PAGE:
Drunk and Disorderly – CJA 1967 s. 91(1)

Drunk and disorderly is a well known offence and one of the more common ones to come before the magistrates’ courts. It is not complicated. In essence, to be found guilty, you must be drunk, in a public place, and acting in a disorderly manner. There is no special legal interpretation of the offence. The words are given their ordinary and natural meaning.

Whether the defendant is drunk is a question of fact in each case. There is no precise medical definition of drunk to be applied. Case law shows the bar is low: one can be found to be drunk simply where alcohol has affected your steady self-control. The lack of self control does not have to be solely attributable to alcohol.

Disorderly behavior similarly must be given its natural and ordinary meaning. It might involve shouting, fighting, threatening behavior, and so on. It must take place while drunk. The prosecution don’t have to prove that you were intentionally trying to cause a disturbance.

Public place again has no special legal meaning. It simply refers to any place where the public have access, whether a fee is required or not.  The exact type of public place can be a factor relevant to sentence.

Commonly the offence takes place at bars and nightclubs. Police may be called by the bouncers. Alternatively the police may arrest you based on their own observations. Except in serious cases you will usually be offered a fixed penalty (£90) which can be paid within 21 days. Alternatively you can contest the charge in court.

Defences are usually factual – that is, you can establish reasonable doubt as to whether you were acting in a disorderly fashion or whether you were drunk. (It would be very rare for there to be any issue as to being in a public place.) However, the magistrates’ courts are not known for taking a sympathetic view of defendants’ explanations. They tend to believe a police officer’s evidence over a defendant’s.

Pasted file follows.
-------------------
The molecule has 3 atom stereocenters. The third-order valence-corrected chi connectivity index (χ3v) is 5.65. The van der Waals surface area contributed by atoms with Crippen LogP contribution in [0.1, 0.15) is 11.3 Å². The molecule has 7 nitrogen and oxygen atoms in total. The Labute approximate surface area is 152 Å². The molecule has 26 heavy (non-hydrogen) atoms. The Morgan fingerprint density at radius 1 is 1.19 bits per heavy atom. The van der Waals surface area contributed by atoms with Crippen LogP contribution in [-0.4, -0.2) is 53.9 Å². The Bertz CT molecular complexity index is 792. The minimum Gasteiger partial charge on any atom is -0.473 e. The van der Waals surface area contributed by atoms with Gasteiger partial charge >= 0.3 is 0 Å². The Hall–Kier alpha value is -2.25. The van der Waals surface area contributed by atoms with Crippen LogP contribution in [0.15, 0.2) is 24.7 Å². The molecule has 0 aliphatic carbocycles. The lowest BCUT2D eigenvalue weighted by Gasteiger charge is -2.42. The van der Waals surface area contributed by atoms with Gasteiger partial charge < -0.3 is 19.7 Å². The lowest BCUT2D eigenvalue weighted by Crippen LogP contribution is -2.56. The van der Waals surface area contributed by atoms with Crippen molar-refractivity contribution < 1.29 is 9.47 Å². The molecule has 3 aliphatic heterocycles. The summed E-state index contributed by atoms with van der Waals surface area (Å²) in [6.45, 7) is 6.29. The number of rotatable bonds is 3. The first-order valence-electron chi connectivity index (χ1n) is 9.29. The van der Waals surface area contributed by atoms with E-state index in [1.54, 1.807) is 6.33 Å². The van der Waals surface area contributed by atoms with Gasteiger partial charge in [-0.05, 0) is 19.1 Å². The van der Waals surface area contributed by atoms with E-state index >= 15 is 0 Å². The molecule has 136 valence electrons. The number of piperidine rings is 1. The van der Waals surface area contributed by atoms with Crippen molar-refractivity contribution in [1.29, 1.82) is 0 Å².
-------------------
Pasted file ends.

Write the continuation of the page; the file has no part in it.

If you are convicted of being drunk and disorderly in the magistrates’ court, you can receive a fine up to £1,000. The level of the fine depends largely on the degree to which you were drunk and disorderly. On the one hand, shouting or causing disturbance for a few minutes is at the lower end of the scale. 

If you have no criminal record and there are mitigating circumstances, and if well represented you may only receive a conditional discharge. Otherwise you can expect a fine in the region of 50% of your weekly income. On the hand, causing substantial discharge might land you with a fine of 100% of your weekly income. If there are aggravating factors – such as making the disturbance in a public place where there are young or vulnerable members of the public around – the fine could increase up to 150% of your weekly income. In all cases the fine is capped at the £1,000 mentioned above. Of greater concern may be the criminal record that follows.

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